Reverend Mother – Reverend Mother (EP Review)

Reverend Mother – Reverend Mother (EP Review)

As the world emerged from the dust of 2020, Brooklyn Alt-Doom trio Priestess shook off their old moniker and adopted a fresh new mask, Reverend Mother. Torn from the pages of Frank Herbert’s Dune, the new name represented a rebirth of sorts for band leader Jackie Green on vocals and guitar, who is now joined by Gabe Katz on drums and Matt Cincotta on bass. With a longer release promised for later this year, the newly christened trio self-released an eponymous on Friday, March 19th, consisting of one new track, “The Muse,” pre-pended by a Fuzz cover, “Let It Live,” taken from 2015’s Fuzz II. Covers are no stranger to the Reverend Mother/Priestess catalog, as the band previously released an updated version of the Old Lady number “Paper Doll” in March 2020.

News first spread in February with the release of a teaser video, following Green around the landscape as “Fear and Loathing,” another new track set for inclusion on a later release, scurries in the background. Green and her compatriots still drink deeply from the Black Sabbath grimoire, but add their own Rock-n-Roll influences, from The Doors and Jefferson Airplane to more contemporary fare like Lana Del Rey. As for the Fuzz cover, the song has enough paths, loops, detours, and trap doors to serve as more than a warm-up for “The Muse,” the first of a trilogy of original material set for release this year.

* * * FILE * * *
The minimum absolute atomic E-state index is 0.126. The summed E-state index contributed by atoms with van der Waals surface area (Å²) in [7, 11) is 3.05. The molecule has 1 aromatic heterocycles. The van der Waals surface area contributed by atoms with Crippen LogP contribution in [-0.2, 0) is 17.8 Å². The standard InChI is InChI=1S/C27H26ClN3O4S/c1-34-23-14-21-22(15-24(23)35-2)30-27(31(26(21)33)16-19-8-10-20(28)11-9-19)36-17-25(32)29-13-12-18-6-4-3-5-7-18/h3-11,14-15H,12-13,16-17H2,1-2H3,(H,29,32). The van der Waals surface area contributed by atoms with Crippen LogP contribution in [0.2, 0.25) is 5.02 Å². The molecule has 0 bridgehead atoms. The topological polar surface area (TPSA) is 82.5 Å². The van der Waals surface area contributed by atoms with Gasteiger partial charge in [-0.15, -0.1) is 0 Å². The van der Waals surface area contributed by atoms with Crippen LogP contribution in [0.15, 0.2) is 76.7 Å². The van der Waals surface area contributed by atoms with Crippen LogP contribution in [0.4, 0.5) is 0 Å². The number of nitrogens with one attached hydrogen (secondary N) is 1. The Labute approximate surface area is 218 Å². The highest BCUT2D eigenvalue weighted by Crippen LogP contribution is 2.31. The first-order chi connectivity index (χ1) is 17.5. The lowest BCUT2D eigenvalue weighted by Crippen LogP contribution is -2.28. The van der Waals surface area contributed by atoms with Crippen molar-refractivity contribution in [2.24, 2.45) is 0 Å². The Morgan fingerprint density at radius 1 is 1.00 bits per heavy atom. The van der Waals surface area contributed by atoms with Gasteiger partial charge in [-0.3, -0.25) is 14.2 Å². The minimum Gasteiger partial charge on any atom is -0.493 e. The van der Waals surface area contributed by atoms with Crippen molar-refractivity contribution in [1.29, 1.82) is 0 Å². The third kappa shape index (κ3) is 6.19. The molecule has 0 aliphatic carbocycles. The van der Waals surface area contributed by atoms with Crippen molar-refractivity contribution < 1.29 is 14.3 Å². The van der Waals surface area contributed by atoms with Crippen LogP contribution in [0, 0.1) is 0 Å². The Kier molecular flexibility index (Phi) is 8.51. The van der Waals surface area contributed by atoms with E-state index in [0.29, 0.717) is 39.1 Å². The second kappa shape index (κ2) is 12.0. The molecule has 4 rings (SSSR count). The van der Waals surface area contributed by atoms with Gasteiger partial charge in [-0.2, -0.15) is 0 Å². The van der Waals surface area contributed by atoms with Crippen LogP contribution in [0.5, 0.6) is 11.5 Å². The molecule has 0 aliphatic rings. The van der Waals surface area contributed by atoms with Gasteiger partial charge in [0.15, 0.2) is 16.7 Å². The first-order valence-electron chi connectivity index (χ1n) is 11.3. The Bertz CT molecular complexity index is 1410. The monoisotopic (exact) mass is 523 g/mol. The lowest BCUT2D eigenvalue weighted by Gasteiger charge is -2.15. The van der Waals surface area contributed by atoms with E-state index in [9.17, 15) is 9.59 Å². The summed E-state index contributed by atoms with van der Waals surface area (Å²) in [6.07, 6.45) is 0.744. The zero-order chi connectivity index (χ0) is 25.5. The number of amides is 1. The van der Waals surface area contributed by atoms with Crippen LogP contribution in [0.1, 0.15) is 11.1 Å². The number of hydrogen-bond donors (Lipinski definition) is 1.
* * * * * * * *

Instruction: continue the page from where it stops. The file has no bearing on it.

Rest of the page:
While “Let It Live” and Fuzz overall may serve as inspiration to the band, the dark depths of “The Muse” shows that Green, Cincotta, and Katz, have their own corner staked out within the Doom Metal scene. Katz and Cincotta lay a deep thumping slab of concrete, from which Green snarls and shreds her way through influences both obvious and obscure. The roping guitar solo stretching across the latter half of the song is absolutely infectious. In fact, it leaves you lost and eager to restart the track in a vague attempt to find a concrete path. At every step, Green flexes her dense, near-monotone vocals across

If these two tracks—combined with the teasing bits of “Fear and Loathing” to be found elsewhere online—are any indication of the path taken by a larger release later this year, fans will have their hands full with Reverend Mother in 2021 and beyond. New name, same great output; Cryptic Rock is pleased to give this debut 4.5 out of 5 stars. 

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Adrian Breeman
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